Card schemes haven't yet made changes to their dispute rules in response to COVID-19, but they are monitoring the situation to prevent excessive volumes. They have also provided guidelines to help minimize the effect of COVID-19 on the dispute process:
- Cardholders should work directly with merchants to resolve their issue.
- Act in good faith and make every effort to be flexible when resolving a dispute.
- Merchants can offer credit vouchers for future use. Note, however, that you can't impose them if the customer wants to be credited back for services not received.
- Issuers should give merchants adequate time to process a refund before initiating the dispute process.
- Submit only valid disputes/dispute responses.
The agreed terms and conditions at the time of the transaction will prevail unless the local law states otherwise.
Frequently asked questions
My customer purchased goods/services and was told that, due to government restrictions, they cannot use the goods/services, but I am still able to provide goods/services. Are disputes raised under the category "Product/Service not received" valid?
No. The issuer does not have a right to dispute. If you are willing and able to provide the goods/services, you are entitled to be paid.
My customer purchased goods/services, but I failed to inform them of our cancellation policy at the time of the transaction, and they subsequently cancelled the goods/services. Are disputes raised under the category "Credit not issued" valid?
Yes. If you failed to disclose your cancellation policy, and you didn't agree with the customer directly, the, the issuer has the right to raise a dispute on behalf of the customer. If the services were purchased through a third-party resale site, the refund policy of that third-party sale would apply to services cancelled by the customer, not the refund/cancellation policy of the original merchant.
I chose to cancel services for my own reasons and not due to any government prohibition. Are disputes raised under the category "Product/Service not received" valid?
Yes. The issuer can pursue the dispute under this condition, because you cancelled and were unable to provide the services. Your customer must first attempt to resolve the dispute with you, unless local law prohibits the issuer from requiring the customer to first contact the merchant.
I was willing and able to provide the purchased services/goods, but the customer cancelled outside of my policy. As a courtesy, I offered a credit note/in-store credit to the customer for future use, but, before they could use it, I became bankrupt and ceased operations. Can they dispute the transaction?
No. The customer cancelled outside of your disclosed policy, so the issuer is liable for the disputed transaction.
If the customer voluntarily accepts credit for a cancelled service, does this prevent them from later disputing the original transaction?
No. If the cardholder had a right to dispute the transaction, accepting a voucher does not alter that right.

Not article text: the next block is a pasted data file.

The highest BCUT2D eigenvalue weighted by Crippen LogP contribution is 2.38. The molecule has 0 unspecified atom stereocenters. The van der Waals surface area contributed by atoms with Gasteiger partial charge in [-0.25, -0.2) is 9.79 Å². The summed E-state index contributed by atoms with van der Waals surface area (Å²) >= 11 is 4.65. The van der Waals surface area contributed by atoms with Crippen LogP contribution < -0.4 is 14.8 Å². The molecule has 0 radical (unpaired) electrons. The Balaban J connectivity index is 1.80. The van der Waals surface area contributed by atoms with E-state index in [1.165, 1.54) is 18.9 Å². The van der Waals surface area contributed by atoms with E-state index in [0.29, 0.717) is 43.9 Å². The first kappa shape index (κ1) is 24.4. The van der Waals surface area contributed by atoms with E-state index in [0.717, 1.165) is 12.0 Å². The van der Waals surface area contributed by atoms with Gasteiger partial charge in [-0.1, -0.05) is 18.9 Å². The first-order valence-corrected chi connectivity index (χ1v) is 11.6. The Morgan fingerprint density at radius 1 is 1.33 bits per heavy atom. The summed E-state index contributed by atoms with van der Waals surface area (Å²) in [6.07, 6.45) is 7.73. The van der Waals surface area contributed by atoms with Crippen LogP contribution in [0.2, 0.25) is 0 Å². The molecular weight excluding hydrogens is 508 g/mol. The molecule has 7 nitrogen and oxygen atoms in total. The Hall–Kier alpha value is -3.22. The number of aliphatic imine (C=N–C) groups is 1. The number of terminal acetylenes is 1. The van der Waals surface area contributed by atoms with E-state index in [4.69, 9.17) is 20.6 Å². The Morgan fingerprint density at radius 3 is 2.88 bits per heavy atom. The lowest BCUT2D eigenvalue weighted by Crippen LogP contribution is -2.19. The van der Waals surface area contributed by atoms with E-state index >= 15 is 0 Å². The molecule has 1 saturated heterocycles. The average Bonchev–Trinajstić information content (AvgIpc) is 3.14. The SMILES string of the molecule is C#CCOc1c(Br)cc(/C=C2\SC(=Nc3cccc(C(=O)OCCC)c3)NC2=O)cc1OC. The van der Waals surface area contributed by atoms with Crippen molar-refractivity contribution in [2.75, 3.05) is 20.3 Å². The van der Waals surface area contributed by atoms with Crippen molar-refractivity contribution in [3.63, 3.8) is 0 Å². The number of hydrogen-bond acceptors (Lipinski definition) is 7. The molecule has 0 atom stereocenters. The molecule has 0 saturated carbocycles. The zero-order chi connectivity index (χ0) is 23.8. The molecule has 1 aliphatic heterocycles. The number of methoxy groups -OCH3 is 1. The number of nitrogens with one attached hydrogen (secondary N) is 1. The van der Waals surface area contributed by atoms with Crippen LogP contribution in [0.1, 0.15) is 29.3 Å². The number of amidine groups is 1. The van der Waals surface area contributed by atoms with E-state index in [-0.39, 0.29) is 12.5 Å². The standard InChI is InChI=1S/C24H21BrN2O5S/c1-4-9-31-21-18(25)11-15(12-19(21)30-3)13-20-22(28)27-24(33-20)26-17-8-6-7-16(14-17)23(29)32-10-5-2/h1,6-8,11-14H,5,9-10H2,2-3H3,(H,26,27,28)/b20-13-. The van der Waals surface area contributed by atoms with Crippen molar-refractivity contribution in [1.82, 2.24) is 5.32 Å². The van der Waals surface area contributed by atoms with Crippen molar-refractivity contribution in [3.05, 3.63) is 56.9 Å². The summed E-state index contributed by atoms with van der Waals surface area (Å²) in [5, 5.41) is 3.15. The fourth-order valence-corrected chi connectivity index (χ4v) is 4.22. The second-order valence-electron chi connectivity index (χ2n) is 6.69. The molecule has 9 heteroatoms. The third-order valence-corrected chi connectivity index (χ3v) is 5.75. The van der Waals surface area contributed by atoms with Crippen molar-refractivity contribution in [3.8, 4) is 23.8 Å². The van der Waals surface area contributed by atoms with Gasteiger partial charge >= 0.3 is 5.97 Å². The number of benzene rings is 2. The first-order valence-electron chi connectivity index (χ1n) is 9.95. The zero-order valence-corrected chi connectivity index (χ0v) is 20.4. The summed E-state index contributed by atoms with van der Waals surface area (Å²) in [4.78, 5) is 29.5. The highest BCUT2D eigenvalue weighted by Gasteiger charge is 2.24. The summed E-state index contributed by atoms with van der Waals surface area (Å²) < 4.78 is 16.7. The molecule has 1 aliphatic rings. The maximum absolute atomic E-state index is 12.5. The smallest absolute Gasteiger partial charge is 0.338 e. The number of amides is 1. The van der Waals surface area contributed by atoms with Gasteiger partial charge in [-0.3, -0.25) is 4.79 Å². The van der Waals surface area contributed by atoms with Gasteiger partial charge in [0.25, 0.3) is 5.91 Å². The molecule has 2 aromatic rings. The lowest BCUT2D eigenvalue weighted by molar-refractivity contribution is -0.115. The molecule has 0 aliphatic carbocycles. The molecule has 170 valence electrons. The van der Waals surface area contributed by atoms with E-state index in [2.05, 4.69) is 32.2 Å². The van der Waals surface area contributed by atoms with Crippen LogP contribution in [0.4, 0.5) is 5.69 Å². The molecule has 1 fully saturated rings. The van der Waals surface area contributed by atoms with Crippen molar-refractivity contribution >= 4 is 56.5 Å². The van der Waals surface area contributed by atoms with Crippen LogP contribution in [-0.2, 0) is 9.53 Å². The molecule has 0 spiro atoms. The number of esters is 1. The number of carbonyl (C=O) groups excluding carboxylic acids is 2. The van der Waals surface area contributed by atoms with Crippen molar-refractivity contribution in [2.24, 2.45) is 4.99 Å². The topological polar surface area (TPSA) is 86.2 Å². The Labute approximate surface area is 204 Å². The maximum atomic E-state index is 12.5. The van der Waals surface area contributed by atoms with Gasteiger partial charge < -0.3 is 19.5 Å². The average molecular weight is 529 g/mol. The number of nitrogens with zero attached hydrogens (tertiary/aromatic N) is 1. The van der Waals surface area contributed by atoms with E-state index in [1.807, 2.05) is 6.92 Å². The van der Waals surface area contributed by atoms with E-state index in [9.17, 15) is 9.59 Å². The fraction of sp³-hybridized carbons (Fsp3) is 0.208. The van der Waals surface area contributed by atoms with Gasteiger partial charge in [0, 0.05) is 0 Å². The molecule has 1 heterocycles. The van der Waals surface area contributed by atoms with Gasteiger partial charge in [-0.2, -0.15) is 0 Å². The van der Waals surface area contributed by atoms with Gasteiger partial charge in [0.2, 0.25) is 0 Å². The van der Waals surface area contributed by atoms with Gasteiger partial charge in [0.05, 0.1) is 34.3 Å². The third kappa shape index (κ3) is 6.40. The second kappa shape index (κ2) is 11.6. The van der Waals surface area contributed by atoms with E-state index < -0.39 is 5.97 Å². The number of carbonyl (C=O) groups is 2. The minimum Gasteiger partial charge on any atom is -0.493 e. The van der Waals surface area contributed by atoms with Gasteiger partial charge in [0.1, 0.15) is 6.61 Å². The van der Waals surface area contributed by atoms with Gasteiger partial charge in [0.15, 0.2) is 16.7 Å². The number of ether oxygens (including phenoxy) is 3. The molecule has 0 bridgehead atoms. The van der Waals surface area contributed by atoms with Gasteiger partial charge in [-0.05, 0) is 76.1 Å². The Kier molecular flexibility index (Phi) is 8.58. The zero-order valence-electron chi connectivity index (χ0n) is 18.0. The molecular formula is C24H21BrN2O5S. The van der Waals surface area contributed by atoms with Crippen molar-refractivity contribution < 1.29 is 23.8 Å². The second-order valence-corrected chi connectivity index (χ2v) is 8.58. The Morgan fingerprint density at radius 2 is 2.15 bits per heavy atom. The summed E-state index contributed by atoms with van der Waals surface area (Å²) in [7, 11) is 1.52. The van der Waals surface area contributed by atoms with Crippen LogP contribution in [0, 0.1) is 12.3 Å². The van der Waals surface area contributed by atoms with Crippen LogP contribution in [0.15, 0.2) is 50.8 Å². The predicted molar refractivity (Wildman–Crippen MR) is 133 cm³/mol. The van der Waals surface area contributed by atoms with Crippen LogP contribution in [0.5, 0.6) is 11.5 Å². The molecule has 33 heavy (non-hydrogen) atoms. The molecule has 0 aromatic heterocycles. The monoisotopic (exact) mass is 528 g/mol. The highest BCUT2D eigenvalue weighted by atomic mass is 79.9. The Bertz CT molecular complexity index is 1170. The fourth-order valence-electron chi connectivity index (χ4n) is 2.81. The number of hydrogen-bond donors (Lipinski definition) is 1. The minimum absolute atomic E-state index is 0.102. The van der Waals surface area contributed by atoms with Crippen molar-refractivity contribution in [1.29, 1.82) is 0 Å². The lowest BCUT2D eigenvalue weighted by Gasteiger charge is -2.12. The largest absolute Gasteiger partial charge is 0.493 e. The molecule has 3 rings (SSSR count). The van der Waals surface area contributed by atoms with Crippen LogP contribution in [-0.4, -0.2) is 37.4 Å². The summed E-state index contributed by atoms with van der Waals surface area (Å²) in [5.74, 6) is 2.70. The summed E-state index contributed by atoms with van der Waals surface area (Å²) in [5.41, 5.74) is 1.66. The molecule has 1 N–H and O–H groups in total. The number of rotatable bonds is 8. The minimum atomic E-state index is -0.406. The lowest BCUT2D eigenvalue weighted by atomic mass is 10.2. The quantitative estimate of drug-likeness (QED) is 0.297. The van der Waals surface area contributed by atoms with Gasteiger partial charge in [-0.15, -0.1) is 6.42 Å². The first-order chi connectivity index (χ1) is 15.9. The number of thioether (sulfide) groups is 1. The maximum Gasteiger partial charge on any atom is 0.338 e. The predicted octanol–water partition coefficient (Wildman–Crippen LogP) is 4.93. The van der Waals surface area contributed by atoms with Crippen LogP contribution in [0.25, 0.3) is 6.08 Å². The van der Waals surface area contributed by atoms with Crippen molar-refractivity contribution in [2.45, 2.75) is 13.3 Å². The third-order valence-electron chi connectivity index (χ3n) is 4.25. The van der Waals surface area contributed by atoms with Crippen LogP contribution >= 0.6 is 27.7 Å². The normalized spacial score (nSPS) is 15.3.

The customer bought a gift card for my store from a third-party vendor, using their card. I'm now bankrupt and have ceased operations/closed all my stores and services cannot be rendered, so the gift card has no value. Does the issuer have a right to dispute? And, if so, who is responsible for the dispute? The acquirer for the third-party vendor or my acquirer? How long does the issuer have to raise a dispute with the relevant acquirer?
Yes, if you (the merchant named on the gift card) are unable to provide the services, a right to dispute exists under the category “Product/Service not received”. The customer must first attempt to resolve the dispute with the merchant of record (the third-party vendor), unless the issuer is prohibited under local law from requiring the customer to first contact the merchant.
The dispute would be initiated against the acquirer of the third-party vendor (the merchant of record), the vendor being ultimately responsible for the transaction because it sold the gift card to the customer.
The dispute should be raised within 120 days from the transaction date, or 120 calendar days from the gift card's expiration date, as long as the latter doesn't exceed 540 days since the transaction.
My customer can make new travel arrangements, but has incurred out-of-pocket expenses. Can these costs be included in the dispute against the acquirer on the original travel purchase?
No. The dispute value is limited to the value of the services not received from the merchant that cancelled the original travel.
The customer attempted to return goods within my disclosed policy, but my stores have been closed due to government prohibition or regulation. Do they have a right to dispute?
Yes. The issuer can process a dispute. Your acquirer would be expected to refute the validly of the issuer's statements and support that you were, in fact, open and able to accept returns. If your acquirer is able to support that you were open for business, the burden of proof would fall on the issuer to prove otherwise.
If the customer calls me but is unable to get through, is that considered a valid attempt to resolve to meet dispute requirements?
Yes. Card networks consider any of the following to be valid evidence of an attempt by the customer to resolve a dispute:
- The customer called you, but your number was out of service, disconnected or the call continued to ring without an answer.
- The customer's email to you was returned because your email address was invalid, or you did not reply.
- The merchant of record was contacted but referred the cardholder to a different merchant or entity.
- The issuer certifies that they attempted to resolve the dispute with you on behalf of your customer.